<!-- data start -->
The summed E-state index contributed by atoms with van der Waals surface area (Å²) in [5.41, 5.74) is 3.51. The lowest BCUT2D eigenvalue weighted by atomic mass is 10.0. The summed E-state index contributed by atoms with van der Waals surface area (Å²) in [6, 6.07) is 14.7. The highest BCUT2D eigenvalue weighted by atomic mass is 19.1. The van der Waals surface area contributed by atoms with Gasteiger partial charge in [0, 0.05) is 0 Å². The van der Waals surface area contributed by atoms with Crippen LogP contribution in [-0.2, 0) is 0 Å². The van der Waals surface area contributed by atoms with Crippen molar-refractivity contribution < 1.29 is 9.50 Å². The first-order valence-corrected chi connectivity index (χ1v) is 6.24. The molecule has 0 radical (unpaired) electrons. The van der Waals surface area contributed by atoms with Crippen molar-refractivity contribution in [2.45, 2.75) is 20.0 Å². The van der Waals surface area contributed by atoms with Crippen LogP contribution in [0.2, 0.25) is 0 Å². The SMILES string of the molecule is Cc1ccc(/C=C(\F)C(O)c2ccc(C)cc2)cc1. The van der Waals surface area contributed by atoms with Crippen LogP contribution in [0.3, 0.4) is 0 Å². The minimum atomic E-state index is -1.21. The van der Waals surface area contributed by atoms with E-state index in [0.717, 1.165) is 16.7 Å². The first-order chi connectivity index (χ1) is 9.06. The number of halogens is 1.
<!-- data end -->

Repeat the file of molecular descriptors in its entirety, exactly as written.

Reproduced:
The summed E-state index contributed by atoms with van der Waals surface area (Å²) in [5.41, 5.74) is 3.51. The lowest BCUT2D eigenvalue weighted by atomic mass is 10.0. The summed E-state index contributed by atoms with van der Waals surface area (Å²) in [6, 6.07) is 14.7. The highest BCUT2D eigenvalue weighted by atomic mass is 19.1. The van der Waals surface area contributed by atoms with Gasteiger partial charge in [0, 0.05) is 0 Å². The van der Waals surface area contributed by atoms with Crippen LogP contribution in [-0.2, 0) is 0 Å². The van der Waals surface area contributed by atoms with Crippen molar-refractivity contribution < 1.29 is 9.50 Å². The first-order valence-corrected chi connectivity index (χ1v) is 6.24. The molecule has 0 radical (unpaired) electrons. The van der Waals surface area contributed by atoms with Crippen molar-refractivity contribution in [2.45, 2.75) is 20.0 Å². The van der Waals surface area contributed by atoms with Crippen LogP contribution in [0.2, 0.25) is 0 Å². The SMILES string of the molecule is Cc1ccc(/C=C(\F)C(O)c2ccc(C)cc2)cc1. The van der Waals surface area contributed by atoms with Crippen LogP contribution in [0.3, 0.4) is 0 Å². The minimum atomic E-state index is -1.21. The van der Waals surface area contributed by atoms with E-state index in [0.717, 1.165) is 16.7 Å². The first-order chi connectivity index (χ1) is 9.06. The number of halogens is 1.